• How supportive of your child’s diet are the other children in the group?

    If your child has been gluten free for a while, and they are going with their school, it is likely that the others in the group will have accepted that your child eats differently. But in a group of children your child doesn’t know, the other children will want to know why your child isn’t eating X Y or Z. Does your child know how to explain? How will they react to any teasing?

  • how much trust do you place in the carers?

    You will be able to assess this better if you speak to them and discuss the issues. Some people are more knowledgeable than others about gluten-free issues; some people are more open to learning than others. Ask yourself – does school/Brownies/whoever cope with the gluten free diet at the moment?

  • do you want to send food with your child?

    There may be practical difficulty with this – as well as financial. Usually, I have found, you don’t get a discount for food that your child doesn’t eat!

  • how integrated do you want your child to be with the other children?

    Eating a completely different meal because you sent food, rather than a slightly modified meal prepared on site, may simply make your child seem even more ‘different’

  • have you discussed the menu plan with the carers?

    If not, then you should. Even if you trust them, going through every meal with them will help emphasize the importance of the detail. Remind them that snacks and sweets can be dangerous too …

  • do the carers know what symptoms to look out for?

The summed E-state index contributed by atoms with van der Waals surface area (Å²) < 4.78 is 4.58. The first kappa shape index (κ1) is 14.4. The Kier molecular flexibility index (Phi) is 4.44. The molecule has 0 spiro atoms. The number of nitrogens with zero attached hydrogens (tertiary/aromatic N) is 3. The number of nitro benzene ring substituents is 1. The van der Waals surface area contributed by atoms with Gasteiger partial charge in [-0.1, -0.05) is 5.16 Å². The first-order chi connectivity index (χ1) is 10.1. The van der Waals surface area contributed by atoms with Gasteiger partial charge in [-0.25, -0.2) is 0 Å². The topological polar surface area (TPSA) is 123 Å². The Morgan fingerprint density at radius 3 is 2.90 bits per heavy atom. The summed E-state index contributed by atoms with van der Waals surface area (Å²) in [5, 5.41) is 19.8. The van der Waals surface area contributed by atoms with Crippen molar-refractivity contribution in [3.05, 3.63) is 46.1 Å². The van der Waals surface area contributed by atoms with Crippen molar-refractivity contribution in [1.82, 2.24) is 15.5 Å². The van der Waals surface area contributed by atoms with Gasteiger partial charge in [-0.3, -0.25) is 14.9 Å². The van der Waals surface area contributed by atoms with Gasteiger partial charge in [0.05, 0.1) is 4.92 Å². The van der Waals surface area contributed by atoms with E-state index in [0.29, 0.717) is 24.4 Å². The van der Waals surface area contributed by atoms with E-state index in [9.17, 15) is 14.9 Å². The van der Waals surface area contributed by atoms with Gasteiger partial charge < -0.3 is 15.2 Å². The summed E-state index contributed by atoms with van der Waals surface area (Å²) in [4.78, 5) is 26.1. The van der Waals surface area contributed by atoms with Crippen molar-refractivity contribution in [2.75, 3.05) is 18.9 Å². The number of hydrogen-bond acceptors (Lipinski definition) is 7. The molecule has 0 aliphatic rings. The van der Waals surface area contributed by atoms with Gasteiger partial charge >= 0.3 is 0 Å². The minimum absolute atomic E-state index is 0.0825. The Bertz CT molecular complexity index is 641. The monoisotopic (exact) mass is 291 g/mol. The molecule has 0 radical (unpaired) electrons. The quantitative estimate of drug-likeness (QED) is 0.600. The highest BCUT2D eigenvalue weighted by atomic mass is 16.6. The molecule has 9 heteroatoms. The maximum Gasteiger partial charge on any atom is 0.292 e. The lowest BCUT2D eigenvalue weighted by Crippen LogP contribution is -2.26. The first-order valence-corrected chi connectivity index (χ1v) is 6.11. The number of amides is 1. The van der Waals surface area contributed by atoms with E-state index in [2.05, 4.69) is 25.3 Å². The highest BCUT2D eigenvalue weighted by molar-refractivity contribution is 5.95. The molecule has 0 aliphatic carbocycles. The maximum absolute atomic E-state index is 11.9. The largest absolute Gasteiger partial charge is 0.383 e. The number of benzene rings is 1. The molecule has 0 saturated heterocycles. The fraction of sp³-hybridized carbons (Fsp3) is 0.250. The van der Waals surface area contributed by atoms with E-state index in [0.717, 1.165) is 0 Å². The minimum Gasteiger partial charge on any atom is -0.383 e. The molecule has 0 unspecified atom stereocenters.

Not all celiacs react the same way. If you make sure that the carers – and your child – know how to recognise a gluten episode in your child, then your child is likely to get care quicker. And if your child is likely to vomit at the table (as some do) it might just help focus their minds!

I’ve now sent my daughter away four times (Brownie camp, two separate weeks holiday with ATE, and a school residential) and we have another week with ATE and two more school residentials coming up this year.

On each occasion, I have discussed things carefully with the teachers and/or caterers at the destination. I send her with a box of GF items (bread, buns, cake, breakfast cereal, biscuits, pasta, pizza base, flour) based on the menu plans, but not with pre-prepared meals. Part of the worry with pre-prepared meals is how they would travel or keep! Perhaps you could send known and trusted brands of non-perishables as an emergency supply (such as a tin of beans, snack meals).

I believe strongly that this kind of trip – without the support of family – is an important step in raising an independent adult. Your child will probably have a wonderful time, and their meals should not be the main focus of the trip – the trip should be the focus.

And if there are mistakes – unpleasant as they might be – your child will learn from that too.